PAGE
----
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Tuesday, 22 May 2012
Page: 5073


Ms LEY (Farrer) (19:30): I rise today to speak on the National Vocational Education and Training Regulator (Charges) Bill 2012. This bill seeks to enable the Australian Skills Quality Authority, which I shall now refer to as ASQA, the national VET regulator, to impose a cost recovery model on registered training organisations for compliance audits and substantiated complaint investigations conducted by the regulator. The national VET regulator commenced from 1 January 2011, with responsibility for registering and monitoring national VET regulator registered training organisations. The regulator is established under the National Vocational Education and Training Regulator Act 2011, which the coalition supported, and it has the power to examine quality concerns in all areas of the VET sector. National VET regulator registered training organisations must comply with the registration standards at all times. So that is the main act, and this is a subsequent proposed act. We in the coalition will not be supporting this proposed act.

The national VET regulator was established on a cost-recovery basis, and the main act entitles it to charge fees for registration. This act has moved away from the language of fees, which is a bit mysterious, and just talks about charges, particularly the ability of the regulator to charge for compliance audits and investigation of complaints about registered training organisations. Some fees apply from 1 July 2011; others will progressively apply in line with the regulators' implementation path to full cost recovery by 2014-15. So this bill is to authorise charges for services that are not application based—that is, the fees for registration—but which are instead for additional monitoring activities. This bill talks about these additional monitoring activities.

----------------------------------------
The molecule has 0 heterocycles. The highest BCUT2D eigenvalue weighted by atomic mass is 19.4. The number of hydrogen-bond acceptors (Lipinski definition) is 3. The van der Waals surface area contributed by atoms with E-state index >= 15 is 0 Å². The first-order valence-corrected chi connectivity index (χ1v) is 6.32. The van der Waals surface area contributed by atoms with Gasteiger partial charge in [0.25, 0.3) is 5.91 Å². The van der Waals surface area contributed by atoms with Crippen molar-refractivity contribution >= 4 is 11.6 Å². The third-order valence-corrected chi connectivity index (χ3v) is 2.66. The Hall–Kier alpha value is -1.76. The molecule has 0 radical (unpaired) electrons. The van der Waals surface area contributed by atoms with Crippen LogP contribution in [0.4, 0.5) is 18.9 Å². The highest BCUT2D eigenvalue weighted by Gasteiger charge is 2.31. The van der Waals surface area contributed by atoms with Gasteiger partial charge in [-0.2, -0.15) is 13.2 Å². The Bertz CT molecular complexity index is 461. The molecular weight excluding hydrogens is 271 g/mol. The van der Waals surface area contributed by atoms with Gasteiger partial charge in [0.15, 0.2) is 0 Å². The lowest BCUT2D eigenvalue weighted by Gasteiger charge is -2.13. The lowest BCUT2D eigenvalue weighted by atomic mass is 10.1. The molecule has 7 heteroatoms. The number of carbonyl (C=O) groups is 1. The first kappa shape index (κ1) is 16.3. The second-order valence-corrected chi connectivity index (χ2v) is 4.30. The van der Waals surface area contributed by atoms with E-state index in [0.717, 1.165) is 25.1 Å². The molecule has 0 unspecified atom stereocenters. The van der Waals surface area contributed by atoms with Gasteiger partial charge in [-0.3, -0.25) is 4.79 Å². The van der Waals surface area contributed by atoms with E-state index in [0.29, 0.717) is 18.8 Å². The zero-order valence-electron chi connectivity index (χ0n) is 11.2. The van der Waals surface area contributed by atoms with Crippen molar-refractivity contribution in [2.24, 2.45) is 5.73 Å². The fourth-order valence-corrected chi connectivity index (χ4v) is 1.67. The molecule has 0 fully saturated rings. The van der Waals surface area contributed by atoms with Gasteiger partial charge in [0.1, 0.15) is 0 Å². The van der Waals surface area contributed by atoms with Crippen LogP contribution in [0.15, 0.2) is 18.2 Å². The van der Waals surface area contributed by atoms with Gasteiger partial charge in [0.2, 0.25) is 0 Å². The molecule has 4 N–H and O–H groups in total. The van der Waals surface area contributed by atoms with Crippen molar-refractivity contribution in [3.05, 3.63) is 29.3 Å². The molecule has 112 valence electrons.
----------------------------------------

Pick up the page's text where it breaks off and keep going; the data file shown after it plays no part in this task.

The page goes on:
The regulator is financed by parliamentary appropriations of approximately $95 million between 2011 and 2015, but it is funded on a progressively cost-neutral basis. Charges for the additional monitoring activities are part of the regulator's cost-recovery arrangements. Current estimates anticipate that these charges will amount to $2.1 million in 2012-13, rising to $5.4 million in 2013-14. That is a considerable amount of money that will be raised by these additional monitoring activities, and it will be raised from the registered training organisations themselves.

We in the coalition have serious concerns about this. Before I get to some of the specifics, I say generally that we have already established a VET regulator. It does not work very well because not every state has signed up to it. This bill does not say exactly what the fees charged will be; only that they will be made by legislative instrument. It does not say to what extent they can be recovered, but it acknowledges that they will be quite high—an hourly rate, I believe, of at least $110, and that is just as a basis. If a complaint is substantiated, then an organisation has to pay. My question, just off the top of my head, is: what if it is only partly substantiated—who pays, and how much?

This is the government saying, 'We're here to help. We've set up a regulator because that's what we really like doing: regulating, controlling, saying that one size fits all and determining how you in the small business sector run your business and your lives. We've set up a regulator. We're not going to tell you exactly how much it charges, but we want the parliament to approve a bill that says it can charge pretty much what it likes, because we've had a consultation.' I have not seen the details of this consultation, but I know that small businesses, if asked to say how much they are prepared to let the government recover from them from compliance activities that they are being monitored under, are hardly going to put up their hands and say, 'Yes, we're happy with anything, including if we have an overseas partner in our organisation'—and we know the importance of overseas education; everyone in this place knows that—'and the national VET regulator wants to go overseas.' The bill before us talks about 'reasonable costs'—meaningless reasonable costs. Before we know it, members of an organisation are going to be travelling overseas to check out the veracity and the bona fides of education partners that domestic organisations wish to partner with. In a hugely competitive international education market, imagine the disadvantage it is going to put Australian RTOs—registered training organisations—under. That is just one aspect.